Odds that we’ll have a summer of Seattle salmon insanity are looking longer and longer with the latest sockeye counts, but the numbers are still a positive.
Through July 1 a total of 59,036 sockeye have entered the Ballard Locks since counting began in mid-June, a figure that not only trumps the preseason prediction of 45,871 but also is better than total tallies for three of the past four years (and is all but certain to best five of the past seven runs).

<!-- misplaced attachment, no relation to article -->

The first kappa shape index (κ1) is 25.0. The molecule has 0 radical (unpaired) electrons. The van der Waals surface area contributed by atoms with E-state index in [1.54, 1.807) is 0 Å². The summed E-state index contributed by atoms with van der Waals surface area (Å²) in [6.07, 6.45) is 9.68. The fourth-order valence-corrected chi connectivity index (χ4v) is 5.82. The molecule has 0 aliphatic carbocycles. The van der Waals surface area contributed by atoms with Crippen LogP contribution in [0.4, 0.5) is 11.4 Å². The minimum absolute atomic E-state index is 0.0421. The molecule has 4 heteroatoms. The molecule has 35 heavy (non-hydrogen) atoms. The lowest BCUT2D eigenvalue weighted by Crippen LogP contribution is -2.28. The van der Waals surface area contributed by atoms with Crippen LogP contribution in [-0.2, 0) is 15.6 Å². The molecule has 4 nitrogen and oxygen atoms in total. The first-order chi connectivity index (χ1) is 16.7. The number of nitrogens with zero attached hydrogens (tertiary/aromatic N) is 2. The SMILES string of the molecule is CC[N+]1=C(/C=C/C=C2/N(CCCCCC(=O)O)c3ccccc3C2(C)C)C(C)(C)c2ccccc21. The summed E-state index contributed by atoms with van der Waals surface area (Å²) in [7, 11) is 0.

Saturday, June 30, also saw the best one-day count of the season so far, 6,529.
It’s really good news for egg collection at the new hatchery.
But the run’s pace slid against the last year we had a fishery, 2006. That season a total of 70,017 had gone through by July 1.
As for other years we’ve fished, 119,000 had gone through by now in 2004, 88,000 in 2002 and a whopping 205,000 in 2000.
By contrast two nonfishery years — 2003 and 2001 — actually had better through-July 1 counts than this summer, 65,000 and 134,000.
A total of 350,000 are required to hold a sport fishery.
This year’s forecast was based on low fry counts in Lake Washington in 2008, but jack returns last summer indicated good ocean survival for this year-class.